Latest News:  


Suicide of college student raises reflection on Philippine tuition policies

By Alito L. Malinao (Xinhua)

10:19, March 24, 2013

MANILA, March 23 (Xinhua) -- A young Filipino student who became despondent after her parents failed to pay her tuition fees in the University of the Philippines (UP) committed suicide last week, triggering campus protests and calls for a review of school policies toward poor but deserving students.

Kristel Tejada, a 16-year-old student of behavioral science in UP, the premier state-run university in the Philippines, died on March 15 after drinking a liquid silver cleaner at her house in Tondo, a depressed area in Manila.

In her suicide note, Tejada said she "could not take it anymore." Tejada was forced to take a leave of absence from her studies when her parents failed to pay the loan of 10,000 pesos ( about 250 U.S. dollars) for her tuition.

Tejada's father is only a cab driver with no fixed income and her mother is a plain housewife. But both parents have high hopes that a college education for their daughter, who was bright and industrious, could lift them from poverty.

Tejada was a student at the UP Campus in Manila. The university 's main campus is in Diliman, Quezon City, a suburb of Manila.

In the wake of Tejada's suicide, several student protests were held at the two campuses.

What made Tejada's suicide ironic was that a day earlier UP President Alfredo Pascual has instructed all chancellors of UP campuses throughout the country not to bar the enrolment of poor but qualified students.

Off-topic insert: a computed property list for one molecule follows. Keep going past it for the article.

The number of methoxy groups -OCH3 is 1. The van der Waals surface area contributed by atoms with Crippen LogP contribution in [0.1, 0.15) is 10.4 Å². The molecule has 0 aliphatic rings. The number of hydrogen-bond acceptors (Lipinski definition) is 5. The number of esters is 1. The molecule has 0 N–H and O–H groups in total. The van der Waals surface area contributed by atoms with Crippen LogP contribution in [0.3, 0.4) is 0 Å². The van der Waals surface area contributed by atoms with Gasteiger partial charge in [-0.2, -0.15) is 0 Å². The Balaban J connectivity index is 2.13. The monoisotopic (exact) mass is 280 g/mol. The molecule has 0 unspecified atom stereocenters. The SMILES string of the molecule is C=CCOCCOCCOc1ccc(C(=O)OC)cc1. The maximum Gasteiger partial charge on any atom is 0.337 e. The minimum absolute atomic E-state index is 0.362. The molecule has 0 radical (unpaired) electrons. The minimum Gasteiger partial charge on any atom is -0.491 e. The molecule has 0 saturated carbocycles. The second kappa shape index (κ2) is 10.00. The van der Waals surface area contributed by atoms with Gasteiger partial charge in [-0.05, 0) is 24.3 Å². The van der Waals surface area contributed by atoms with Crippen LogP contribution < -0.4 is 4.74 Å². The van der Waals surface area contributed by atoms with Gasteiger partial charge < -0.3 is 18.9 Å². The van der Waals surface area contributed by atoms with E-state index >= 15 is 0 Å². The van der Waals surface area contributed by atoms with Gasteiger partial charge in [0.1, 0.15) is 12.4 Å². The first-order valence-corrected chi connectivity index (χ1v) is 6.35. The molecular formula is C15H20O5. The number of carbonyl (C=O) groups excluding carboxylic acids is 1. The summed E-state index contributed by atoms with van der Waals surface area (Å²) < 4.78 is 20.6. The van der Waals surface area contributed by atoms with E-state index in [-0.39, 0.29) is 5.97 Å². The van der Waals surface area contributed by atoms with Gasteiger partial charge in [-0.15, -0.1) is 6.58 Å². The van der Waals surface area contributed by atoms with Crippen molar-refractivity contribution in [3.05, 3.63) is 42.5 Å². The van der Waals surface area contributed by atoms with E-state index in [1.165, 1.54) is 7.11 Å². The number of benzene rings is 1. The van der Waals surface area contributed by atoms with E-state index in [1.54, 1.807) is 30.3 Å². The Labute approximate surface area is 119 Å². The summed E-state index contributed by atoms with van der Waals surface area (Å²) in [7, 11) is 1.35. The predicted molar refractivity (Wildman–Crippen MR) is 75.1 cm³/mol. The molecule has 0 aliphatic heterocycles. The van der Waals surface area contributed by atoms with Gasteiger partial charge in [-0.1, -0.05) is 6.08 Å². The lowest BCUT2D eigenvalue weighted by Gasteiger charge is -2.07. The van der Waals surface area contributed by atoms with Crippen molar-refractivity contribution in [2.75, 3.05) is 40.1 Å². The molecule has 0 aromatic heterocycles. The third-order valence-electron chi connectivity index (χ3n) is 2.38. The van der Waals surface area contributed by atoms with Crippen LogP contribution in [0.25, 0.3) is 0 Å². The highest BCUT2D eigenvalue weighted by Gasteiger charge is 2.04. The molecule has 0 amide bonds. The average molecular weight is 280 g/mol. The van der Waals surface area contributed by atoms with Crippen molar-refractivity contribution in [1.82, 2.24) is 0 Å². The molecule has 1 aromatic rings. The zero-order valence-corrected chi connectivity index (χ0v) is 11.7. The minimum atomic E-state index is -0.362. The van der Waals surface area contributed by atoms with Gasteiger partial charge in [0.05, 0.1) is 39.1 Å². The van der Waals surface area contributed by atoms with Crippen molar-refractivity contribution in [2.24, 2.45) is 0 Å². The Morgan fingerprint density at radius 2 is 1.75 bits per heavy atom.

Pascual said that the school is now investigating whether there is a link between Tejada's death and her failure to pay tuition fees.

According to Pascual, the UP is in process of reviewing its socialized tuition and financial assistance program, a scheme that would provide financial assistance to poor students who pass the university's rigid admission tests.

Under the program, tuition fees are ladderized wherein students whose families have higher income would pay more while poor students would pay less.

While saddened by the suicide of Tejada, the Philippine government insisted that it had not been "remiss" in its duty to provide an ample budget for state universities and colleges (SUCs).

"This is an unfortunate incident which dealt with the internal policy of the UP school system," Presidential Spokesman Edwin Lacierda said.

But Teddy Casio, a member of the House of Representatives, lashed out at the administration of President Benigno Aquino III for slashing a big amount from the budget of SUCs last year.

Casio, a UP graduate and now running for senator, also protested at the UP's forced leave-of-absence policy as what happened to Tejada, adding that the state university is now a university for the privileged and not for the poor.

According to the legislator, UP was known for assisting poor but deserving students. Now, at UP Diliman alone, less than 10 percent, or around 400 students, do not pay tuition.